Monty Python member Terry Jones is suffering from dementia, it has been revealed.
In a release to announce that the Welsh director and actor will be presented with a special award for Outstanding Contribution to Film and Television at the Bafta Academy Cymru awards, a representative of Jones took the opportunity to address concerns over the star’s ill health.
“Terry has been diagnosed with Primary Progressive Aphasia, a variant of Frontotemporal Dementia,” a statement read.
“This illness affects his ability to communicate and he is no longer able to give interviews. Terry is proud and honoured to be recognised in this way and is looking forward to the celebrations.”
A founding member of groundbreaking comedy troupe Monty Python in 1969, Jones went on to find worldwide fame and success both within the group’s TV series and films and for his own work, which included screenwriting, directing, acting and writing novels.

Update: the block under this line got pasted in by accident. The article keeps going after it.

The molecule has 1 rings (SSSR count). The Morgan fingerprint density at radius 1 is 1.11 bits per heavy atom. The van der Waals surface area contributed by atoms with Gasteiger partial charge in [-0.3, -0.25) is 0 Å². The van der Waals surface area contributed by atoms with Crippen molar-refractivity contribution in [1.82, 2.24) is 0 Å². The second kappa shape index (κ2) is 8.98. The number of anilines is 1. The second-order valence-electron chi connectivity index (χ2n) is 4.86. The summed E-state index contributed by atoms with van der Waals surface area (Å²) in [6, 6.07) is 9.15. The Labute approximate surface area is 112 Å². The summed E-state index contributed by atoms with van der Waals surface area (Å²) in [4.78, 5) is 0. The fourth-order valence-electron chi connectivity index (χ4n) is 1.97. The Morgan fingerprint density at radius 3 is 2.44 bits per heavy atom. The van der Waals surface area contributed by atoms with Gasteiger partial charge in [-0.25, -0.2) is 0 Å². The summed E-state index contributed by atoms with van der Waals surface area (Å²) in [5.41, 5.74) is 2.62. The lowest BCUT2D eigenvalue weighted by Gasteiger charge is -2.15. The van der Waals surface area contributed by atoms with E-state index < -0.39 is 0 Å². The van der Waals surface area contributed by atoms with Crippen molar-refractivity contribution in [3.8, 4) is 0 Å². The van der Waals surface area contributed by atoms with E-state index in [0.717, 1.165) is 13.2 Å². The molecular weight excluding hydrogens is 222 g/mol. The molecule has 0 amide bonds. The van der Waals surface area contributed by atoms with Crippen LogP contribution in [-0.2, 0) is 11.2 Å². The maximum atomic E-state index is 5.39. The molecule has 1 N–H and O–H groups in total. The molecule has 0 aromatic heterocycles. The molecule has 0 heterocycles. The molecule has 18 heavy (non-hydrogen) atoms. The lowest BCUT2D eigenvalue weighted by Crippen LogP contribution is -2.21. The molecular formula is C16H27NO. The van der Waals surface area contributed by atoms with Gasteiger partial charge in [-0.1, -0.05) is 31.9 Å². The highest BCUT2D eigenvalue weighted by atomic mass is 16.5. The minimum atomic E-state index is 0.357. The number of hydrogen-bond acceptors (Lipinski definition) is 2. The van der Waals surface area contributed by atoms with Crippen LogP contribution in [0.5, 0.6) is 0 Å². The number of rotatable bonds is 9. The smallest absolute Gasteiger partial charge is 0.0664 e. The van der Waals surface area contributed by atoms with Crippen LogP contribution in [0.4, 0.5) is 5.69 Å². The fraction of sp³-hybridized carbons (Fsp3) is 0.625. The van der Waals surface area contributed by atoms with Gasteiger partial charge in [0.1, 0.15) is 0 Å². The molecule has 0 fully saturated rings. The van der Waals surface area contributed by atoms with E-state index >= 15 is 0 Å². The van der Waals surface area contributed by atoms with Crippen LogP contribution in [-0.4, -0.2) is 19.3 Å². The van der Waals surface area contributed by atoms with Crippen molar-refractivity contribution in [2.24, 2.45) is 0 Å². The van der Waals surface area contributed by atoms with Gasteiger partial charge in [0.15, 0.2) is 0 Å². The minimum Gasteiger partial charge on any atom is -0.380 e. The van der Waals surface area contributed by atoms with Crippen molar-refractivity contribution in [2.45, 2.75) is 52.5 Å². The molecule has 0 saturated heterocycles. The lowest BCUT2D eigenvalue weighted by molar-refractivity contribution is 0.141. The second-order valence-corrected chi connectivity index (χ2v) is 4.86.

Most recently he directed 2015 fantastical comedy Absolutely Anything, which starred Simon Pegg alongside surviving Python co-stars John Cleese, Michael Palin, Terry Gilliam and Eric Idle (as well as Jones himself) as aliens.
He will be honoured alongside Bafta-winning makeup Artist Siân Grigg at the Bafta Academy Cymru Award ceremony next Sunday 2 October, which will take place in Cardiff’s St David’s Hall.
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